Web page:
No Man's Sky 4.0 update: why Sean Murray feels your passion - PCGamesN

No Man's Sky 4.0 update: why Sean Murray feels your passion - PCGamesN

No Man's Sky 4.0 update: why Sean Murray feels your passion - PCGamesN
Oct 04, 2022 2 mins, 24 secs

We talk with No Man's Sky creator and Hello Games studio head Sean Murray about the imminent 4.0 update and what he's learned in six years with the space game.

No Man’s Sky update 4.0 rolls out on October 7, and creator Sean Murray tells us that while there’s not much in the way of spectacle in this patch, it’s full of quality-of-life improvements that continue to make the spacefaring RPG more fun and easier to play – whether you’re a newcomer or an experienced space pioneer.

“They’re not big, you don’t take an amazing screenshot of these things,” Murray says.

Players who have sunk hundreds or even thousands of hours into No Man’s Sky – and Murray says people tend to play this game for a long time – will find that version 4.0 raises the level cap on ships and weapons, providing new reasons to head out into space and hunt for rare crafting materials.

Hello Games has also reworked the No Man’s Sky survival game mode.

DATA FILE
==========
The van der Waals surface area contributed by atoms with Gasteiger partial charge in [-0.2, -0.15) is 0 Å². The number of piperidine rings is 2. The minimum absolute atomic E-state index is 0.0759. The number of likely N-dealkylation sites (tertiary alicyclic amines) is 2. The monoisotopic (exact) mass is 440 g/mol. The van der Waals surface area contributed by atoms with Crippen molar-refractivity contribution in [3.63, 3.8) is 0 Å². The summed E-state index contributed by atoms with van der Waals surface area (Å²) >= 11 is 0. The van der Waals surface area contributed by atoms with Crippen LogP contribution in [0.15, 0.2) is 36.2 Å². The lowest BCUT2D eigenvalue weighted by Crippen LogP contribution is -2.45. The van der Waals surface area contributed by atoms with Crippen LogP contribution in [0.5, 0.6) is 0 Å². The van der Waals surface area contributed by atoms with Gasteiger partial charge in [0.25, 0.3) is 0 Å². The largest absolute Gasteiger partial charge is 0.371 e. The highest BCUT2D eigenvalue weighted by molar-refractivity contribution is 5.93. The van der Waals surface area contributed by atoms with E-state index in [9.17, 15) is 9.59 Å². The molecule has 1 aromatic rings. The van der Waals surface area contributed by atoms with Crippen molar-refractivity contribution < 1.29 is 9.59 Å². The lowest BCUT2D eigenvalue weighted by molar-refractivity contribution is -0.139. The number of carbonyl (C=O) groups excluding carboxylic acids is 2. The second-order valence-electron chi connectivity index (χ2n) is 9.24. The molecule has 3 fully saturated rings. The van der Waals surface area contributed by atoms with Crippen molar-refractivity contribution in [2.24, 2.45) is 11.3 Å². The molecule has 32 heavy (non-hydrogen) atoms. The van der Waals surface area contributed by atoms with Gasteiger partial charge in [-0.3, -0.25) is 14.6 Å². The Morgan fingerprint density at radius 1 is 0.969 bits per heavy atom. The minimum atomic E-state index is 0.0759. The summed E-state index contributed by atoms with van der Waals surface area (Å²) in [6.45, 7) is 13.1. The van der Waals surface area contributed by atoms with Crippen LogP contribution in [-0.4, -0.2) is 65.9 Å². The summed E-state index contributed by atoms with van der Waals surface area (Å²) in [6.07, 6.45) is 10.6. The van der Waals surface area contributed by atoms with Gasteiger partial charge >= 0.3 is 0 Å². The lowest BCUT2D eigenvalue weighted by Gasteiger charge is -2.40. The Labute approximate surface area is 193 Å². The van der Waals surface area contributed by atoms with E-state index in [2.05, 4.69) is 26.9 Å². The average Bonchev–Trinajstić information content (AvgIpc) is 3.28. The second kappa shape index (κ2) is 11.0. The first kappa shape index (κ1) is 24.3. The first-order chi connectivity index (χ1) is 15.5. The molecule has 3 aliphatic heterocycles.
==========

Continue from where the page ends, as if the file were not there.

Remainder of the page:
While No Man’s Sky will be coming to the Switch this week, it’s already made its handheld debut on the Steam Deck, where it has surprised Murray and Hello Games with its popularity.

Development of the Switch version of No Man’s Sky has prompted changes that make it more suitable for handheld ‘on and off’ gaming, as Murray puts it, that will also benefit players on the Steam Deck.

The save system in version 4.0, for example, constantly saves your game, so you don’t have to worry about making it back to your ship or physical save point every time you want to end a session.

As Murray points out, the 4.0 update is unique in that it’s been preceded by a long line of content updates since 3.0 that have added big new features to the space game on a pretty regular basis.

While the story of No Man’s Sky in the popular imagination is a long redemptive arc, for Murray and his team at Hello Games, it’s been about maintaining a consistent balance between the joys and challenges of making games.

He says he reads every bit of feedback that’s sent to Hello Games via email and Twitter – all that still goes right to his phone and his smart watch?

“The simple truth for me is that making games is really hard,” he says, as we discuss the struggles CD Projekt Red has had ‘pulling a No Man’s Sky’ with Cyberpunk 2077.

If you make a game and you make it badly, it would be the equivalent of making a movie and then with it goes wrong, people get stuck in the cinema

Summarized by 365NEWSX ROBOTS



Get monthly updates and free resources.


© Copyright 2023 365NEWSX - All RIGHTS RESERVED